Oh, and val isn’t final, it can still be overridden, you need final for that.

    • pveentjer says:

      Perhaps everyone his thing, but adding final to all local variables is not making my day any better. I can imagine that if you have complex methods (longer than 15 lines) it can be useful, but it feels like overkill for most mehods I touch. And I currently manage code that has been written by multiple teams over multple years and contains a lot of multi threading and other difficult stuff.

      Now on the more interesting side.
      I don’t think (not certain) that for local variables (so variables declared inside a method body) it has any effect from a bytecode perspective it something is val or not.
      You are partially right with the val vs final val on fields. The field itself is final in both cases on bytecode level, so there it makes no difference. But the final does has an effect on the generated getter since with final, the getter also is final and without the getter is not.

    • Dimitar says:

      You might consider using IntelliJ IDEA – it has a different syntax highlighter color for reassigned and once-assigned variables. I’ve set reassigned variables to maroon (dark red) and it works great.

  3. Andrew Phillips says:

    I see this as one of many example of “IDE habituation” problems, albeit one with a nice Scala/Java twist (surprise, surprise, Peter ;-)).

    It’s surprising how often programmers seem to think everyone is using the same IDE with the same settings. Even in quite small project teams where there are supposedly “shared” settings, code that looks fine in one team member’s IDE can be littered with warnings on the next screen.

    As we can see from this and other posts, these kind of things can actually have a significant impact on productivity, even if it’s only time taking by one developer “cleaning up” warnings left by another’s IDE. I’d be curious to know what, if any, research has been done on this issue.

    For what it’s worth, my preference in this particular case is *not* to use final on method parameters except where necessary (e.g. referenced in inner classes). Like Peter, I find the method declarations more readable, although admittedly that’s not a great argument because one can quite easily learn to “tune out” syntax elements with practice.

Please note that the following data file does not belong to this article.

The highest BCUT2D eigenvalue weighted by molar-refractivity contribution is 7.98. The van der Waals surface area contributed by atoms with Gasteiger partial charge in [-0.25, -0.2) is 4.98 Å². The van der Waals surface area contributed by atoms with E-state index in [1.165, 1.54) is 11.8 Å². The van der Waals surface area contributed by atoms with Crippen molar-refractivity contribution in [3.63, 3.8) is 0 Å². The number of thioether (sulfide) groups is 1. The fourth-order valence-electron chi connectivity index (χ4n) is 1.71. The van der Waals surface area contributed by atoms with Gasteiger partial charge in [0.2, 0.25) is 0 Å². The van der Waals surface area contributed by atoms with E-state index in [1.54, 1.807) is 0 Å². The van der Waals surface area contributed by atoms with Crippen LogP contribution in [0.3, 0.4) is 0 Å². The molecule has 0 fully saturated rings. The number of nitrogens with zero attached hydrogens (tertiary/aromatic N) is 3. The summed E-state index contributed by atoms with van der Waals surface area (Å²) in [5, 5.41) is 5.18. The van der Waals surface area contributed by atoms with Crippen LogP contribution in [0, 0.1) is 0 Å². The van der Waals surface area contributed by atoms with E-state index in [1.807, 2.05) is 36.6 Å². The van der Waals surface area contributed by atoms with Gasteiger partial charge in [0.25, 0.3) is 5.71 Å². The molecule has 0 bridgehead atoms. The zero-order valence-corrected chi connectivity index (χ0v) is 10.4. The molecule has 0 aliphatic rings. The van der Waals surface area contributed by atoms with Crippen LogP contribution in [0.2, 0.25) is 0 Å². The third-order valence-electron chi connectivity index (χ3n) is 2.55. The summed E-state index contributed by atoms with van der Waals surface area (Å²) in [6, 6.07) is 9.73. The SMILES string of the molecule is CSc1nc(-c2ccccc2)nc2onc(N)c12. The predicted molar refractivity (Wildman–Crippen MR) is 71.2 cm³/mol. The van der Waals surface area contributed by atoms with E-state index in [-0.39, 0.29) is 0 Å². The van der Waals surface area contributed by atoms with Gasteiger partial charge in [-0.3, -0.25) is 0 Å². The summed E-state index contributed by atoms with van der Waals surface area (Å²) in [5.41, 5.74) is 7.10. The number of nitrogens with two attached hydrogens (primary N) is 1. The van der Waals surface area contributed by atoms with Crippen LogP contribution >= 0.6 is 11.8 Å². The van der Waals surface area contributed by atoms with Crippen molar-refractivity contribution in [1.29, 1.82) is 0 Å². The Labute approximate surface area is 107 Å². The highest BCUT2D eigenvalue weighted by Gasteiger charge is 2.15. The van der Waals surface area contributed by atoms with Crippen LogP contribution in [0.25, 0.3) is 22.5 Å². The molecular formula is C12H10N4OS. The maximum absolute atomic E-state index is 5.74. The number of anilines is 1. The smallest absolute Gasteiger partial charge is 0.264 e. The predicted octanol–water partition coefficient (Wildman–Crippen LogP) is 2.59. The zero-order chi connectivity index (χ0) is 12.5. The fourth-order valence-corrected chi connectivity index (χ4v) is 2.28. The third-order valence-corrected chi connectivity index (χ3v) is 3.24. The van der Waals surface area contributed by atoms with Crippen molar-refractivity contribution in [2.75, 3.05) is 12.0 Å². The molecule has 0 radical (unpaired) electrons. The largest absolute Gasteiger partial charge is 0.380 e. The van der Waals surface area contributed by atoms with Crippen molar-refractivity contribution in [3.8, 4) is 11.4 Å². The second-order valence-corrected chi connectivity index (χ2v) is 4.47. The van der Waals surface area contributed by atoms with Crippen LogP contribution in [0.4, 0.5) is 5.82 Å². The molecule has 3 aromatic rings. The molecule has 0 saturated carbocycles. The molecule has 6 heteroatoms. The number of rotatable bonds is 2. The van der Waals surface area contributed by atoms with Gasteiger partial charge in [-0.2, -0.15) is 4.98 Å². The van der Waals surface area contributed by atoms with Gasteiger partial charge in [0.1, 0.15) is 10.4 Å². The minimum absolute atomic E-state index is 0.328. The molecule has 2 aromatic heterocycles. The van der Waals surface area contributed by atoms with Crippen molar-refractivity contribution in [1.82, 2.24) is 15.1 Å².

In order to catch weird uses of method parameters, I have Eclipse’s “warn on parameter reassignment” option on.

  4. Rino says:

    Same goes for creating a public class. Most IDE’s create a class with public acces where package access might be sufficient (and ensures the package encapsulation. Why would you make all of your classes public?

    In many cases the problem could be solved by creating a project stylesheet that all teammembers use and is maintained by the project lead or architect.

  5. Andriy Palamarchuk says:

    I used to specify “final” on method parameters. At some point I started to rely on Checkstyle. It has a check for parameters assignment. This way I get clean code *and* enforce the convention. The bonus is that Checkstyle will find parameter assignment introduced by anybody on the team.

  6. Petro says:

    There’s an old thread on stackoverflow about why in java classes written by Doug Lea there’s copying into final local variable: http://stackoverflow.com/questions/2785964/in-arrayblockingqueue-why-copy-final-member-field-into-local-final-variable.

    Though case above is different from yours I think that compiler could produce different bytecode depends on whenever final present or not. The best way to find out is to compile class and do bytecode diff. I can’t read bytecode so I can’t try that for myself but for somebody who can it should be relatively easy to find out a difference.

  7. Peter Lawrey says:

    A class might be too long (or become too long) to easily determine if a field is effectively final. If you have a method which is too long then you should break up the method. Feeling the need to add final to local variables might be an indication of a bigger problem. ;)